Women on the Frontlines of COVID-19 and the Church
DR. GINA A. ZURLO
CO-DIRECTOR, CENTER FOR THE STUDY OF GLOBAL CHRISTIANITY
I’ve been devouring world news like many people living in social isolation right now. I scroll through article after article on the impact of coronavirus on economics, healthcare, education, and mental health, both at home and abroad. I’ve been pleasantly surprised by the media attention on women and COVID-19. Here’s a sampling:
- Millions of women are now the most essential workers in America. 1-in-3 jobs currently held by women in the USA deemed essential and 52% of all essential workers are female, particularly in social work, healthcare, and critical retail.
- Women have been described as a “secret weapon” against coronavirus, like those who developed code words to help people escape domestic violence, which is a particular problem for women living with abusers and can’t leave due to lockdowns.
- There’s been some commentary that countries led by women have fared better against coronavirus, such as Germany (with Angela Merkel organizing the largest-scale testing in Europe), New Zealand (under Jacinda Ardern, a leader known for her empathy, running a country that’s seen only 17 deaths related to the pandemic), and Taiwan (with Tsai Ing-Wen swiftly defending against the virus despite proximity to China).
- The socio-demographic reality that women generally didn’t live alone during the last global pandemic (1918). They lived with parents and then husbands after marrying in their late teens/early twenties. Now, well over 20 million American women live alone, more than ever before.
Despite the importance of women, the work they do has consistently been underpaid and undervalued. Women in the United States, for example, still make on average $0.82 to a man’s $1.00. It’s even worse for women of color.
All of this reminds me of similar gender dynamics that exist within churches all around the world. Women are the invisible front lines running our churches. They are underpaid and undervalued. They care for and educate our children. Provide food and clean sanctuaries. Order flowers and keep the books. Plan vacation Bible school and outreach activities. They are prayer warriors. In the United States, 60% of regular adult church participators are female (between 6%–8% of American congregations have a female head pastor).
Churches are actively engaging with coronavirus all around the world, and women are on those frontlines, too. For example, Catholic women religious (female members of religious orders) outnumber Catholic diocesan priests, religious priests, and professed religious men on every continent. As of 2015, a total of 670,000 women religious were working in nearly every country of the world providing spiritual support as well as healthcare, education, and other critical social services, especially in places where governments are unable to provide essential services.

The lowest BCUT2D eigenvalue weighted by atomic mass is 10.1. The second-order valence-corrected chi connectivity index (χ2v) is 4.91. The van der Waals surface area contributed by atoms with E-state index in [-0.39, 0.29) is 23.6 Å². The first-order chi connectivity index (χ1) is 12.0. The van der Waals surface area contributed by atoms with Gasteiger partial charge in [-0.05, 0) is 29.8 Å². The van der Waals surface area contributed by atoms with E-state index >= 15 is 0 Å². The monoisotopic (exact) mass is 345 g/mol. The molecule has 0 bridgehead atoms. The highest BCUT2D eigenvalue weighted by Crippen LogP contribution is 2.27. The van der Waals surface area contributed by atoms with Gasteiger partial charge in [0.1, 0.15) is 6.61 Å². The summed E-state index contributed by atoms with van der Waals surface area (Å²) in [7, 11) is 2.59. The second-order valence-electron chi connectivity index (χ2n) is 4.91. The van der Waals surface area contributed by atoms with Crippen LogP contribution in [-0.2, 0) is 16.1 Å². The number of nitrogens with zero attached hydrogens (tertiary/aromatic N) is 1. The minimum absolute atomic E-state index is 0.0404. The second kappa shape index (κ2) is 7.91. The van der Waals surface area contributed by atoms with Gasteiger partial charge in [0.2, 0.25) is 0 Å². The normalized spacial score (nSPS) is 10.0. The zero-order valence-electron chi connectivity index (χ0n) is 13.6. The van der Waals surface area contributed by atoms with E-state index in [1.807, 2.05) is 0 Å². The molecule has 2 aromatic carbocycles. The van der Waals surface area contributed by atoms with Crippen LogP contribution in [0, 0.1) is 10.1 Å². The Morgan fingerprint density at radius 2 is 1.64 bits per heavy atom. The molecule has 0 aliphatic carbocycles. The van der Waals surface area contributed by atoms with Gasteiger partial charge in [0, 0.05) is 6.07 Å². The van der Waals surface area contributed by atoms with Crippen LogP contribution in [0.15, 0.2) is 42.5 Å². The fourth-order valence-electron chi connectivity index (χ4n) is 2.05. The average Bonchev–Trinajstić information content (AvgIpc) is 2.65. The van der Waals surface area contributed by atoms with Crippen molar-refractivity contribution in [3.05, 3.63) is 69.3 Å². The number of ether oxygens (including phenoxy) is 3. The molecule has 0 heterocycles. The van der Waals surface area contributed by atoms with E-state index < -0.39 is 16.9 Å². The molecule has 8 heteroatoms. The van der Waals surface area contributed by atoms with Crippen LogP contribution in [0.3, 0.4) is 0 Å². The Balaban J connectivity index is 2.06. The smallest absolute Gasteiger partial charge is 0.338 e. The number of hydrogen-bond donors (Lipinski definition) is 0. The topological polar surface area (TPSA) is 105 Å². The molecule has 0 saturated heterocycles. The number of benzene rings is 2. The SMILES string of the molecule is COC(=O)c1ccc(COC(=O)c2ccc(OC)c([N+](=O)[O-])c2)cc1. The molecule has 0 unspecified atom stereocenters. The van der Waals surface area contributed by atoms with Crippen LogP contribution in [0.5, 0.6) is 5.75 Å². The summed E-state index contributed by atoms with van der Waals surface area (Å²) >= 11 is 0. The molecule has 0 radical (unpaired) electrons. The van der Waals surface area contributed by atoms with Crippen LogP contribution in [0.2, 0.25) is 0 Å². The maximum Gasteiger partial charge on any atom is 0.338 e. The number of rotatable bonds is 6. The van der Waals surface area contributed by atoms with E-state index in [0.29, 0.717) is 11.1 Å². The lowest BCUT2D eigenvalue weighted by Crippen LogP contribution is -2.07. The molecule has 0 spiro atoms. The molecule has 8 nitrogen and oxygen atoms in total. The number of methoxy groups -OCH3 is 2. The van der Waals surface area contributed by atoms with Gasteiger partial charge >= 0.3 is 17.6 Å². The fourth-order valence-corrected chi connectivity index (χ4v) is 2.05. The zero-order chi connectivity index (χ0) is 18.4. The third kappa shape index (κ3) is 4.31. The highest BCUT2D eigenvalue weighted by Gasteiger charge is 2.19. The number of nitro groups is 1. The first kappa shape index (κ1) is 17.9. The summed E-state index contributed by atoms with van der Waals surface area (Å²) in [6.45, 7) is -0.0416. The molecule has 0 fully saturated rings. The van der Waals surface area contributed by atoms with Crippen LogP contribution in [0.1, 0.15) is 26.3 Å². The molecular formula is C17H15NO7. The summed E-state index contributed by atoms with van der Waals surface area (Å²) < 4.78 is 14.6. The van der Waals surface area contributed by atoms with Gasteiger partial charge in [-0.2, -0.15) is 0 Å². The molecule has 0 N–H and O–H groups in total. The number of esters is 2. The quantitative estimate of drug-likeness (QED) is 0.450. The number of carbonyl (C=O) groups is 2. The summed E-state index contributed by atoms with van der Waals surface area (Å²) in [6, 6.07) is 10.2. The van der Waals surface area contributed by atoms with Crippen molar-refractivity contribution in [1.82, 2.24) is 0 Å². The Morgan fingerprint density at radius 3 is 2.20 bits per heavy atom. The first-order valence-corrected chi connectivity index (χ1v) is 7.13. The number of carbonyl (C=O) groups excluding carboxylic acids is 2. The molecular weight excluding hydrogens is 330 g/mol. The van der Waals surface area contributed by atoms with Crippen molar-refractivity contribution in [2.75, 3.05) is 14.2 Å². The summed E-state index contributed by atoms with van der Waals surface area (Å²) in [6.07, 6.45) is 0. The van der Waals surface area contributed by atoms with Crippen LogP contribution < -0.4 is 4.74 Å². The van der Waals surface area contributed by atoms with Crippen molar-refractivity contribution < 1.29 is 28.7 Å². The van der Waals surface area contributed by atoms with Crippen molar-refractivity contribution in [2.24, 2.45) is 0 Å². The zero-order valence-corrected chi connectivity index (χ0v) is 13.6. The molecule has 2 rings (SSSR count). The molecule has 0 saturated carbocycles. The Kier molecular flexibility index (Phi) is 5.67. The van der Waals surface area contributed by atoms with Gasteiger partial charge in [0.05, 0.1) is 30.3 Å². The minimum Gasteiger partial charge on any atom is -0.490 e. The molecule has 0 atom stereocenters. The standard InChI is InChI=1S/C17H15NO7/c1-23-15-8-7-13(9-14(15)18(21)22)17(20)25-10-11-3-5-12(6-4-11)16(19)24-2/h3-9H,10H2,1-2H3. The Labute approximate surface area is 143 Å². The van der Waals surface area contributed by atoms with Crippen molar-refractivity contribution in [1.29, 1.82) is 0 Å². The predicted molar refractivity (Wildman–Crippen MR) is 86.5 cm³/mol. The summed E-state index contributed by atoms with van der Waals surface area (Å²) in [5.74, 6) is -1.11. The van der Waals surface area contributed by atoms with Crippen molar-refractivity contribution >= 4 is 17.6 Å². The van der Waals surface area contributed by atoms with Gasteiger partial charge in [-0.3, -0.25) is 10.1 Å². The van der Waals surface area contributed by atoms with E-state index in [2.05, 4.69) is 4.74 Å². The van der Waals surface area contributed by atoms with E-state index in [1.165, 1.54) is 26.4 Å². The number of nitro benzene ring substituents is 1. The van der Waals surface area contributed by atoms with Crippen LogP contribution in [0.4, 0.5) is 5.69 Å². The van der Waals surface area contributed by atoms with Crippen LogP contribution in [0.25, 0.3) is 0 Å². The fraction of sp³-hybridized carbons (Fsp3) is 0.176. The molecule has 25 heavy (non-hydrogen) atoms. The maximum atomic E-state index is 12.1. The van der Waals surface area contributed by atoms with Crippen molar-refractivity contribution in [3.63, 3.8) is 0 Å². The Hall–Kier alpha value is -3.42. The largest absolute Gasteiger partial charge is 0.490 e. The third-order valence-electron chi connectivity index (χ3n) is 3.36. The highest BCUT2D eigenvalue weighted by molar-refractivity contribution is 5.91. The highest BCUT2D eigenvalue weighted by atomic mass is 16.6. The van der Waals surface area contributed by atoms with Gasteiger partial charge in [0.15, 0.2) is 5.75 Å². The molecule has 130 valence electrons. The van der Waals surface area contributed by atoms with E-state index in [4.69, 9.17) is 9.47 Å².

Some journalists have also picked up on the long-term repercussions this pandemic is likely to have on women. When state-wide lockdowns first started, many people pondered the incredible contributions that Great Men of History made under similar circumstances, such as William Shakespeare and Isaac Newton working during plagues. The most insulting reality of these comparisons is that neither had to take care of small children. As it turns out, tiny demanding humans don’t make the best “coworkers.” The Atlantic picked up on this with a widely-shared article by Helen Lewis, “The Coronavirus is a Disaster for Feminism.” Regardless of your opinion of the term “feminism,” she makes the point that, despite having entered the workforce, women still do most of the housework, childcare, and have less leisure time compared to men. Women deal with long-term career-related ramifications for having and caring for children; men generally do not. Even though COVID-19 has hospitalized and killed more men than women, women need to be involved in the fight against coronavirus so that attention is given to areas that uniquely impact women, such as gender-based violence, domestic violence, maternal health risks, unequal pay, and caregiving burdens.
Just like there is no gender-neutral approach to pandemics, there is no gender-neutral approach to the church’s engagement with the world. Women need to be involved in all aspects of church life and ministry, from the top to the bottom, to ensure that churches are also giving attention to areas that uniquely impact women, who make up the majority of church members worldwide.
Further reading: Invisible Women: Data Bias in a World Designed for Men, by Caroline Criado Perez, especially chapter 5 that that mentions how PPE (personal protective equipment) just wasn’t designed with women in mind.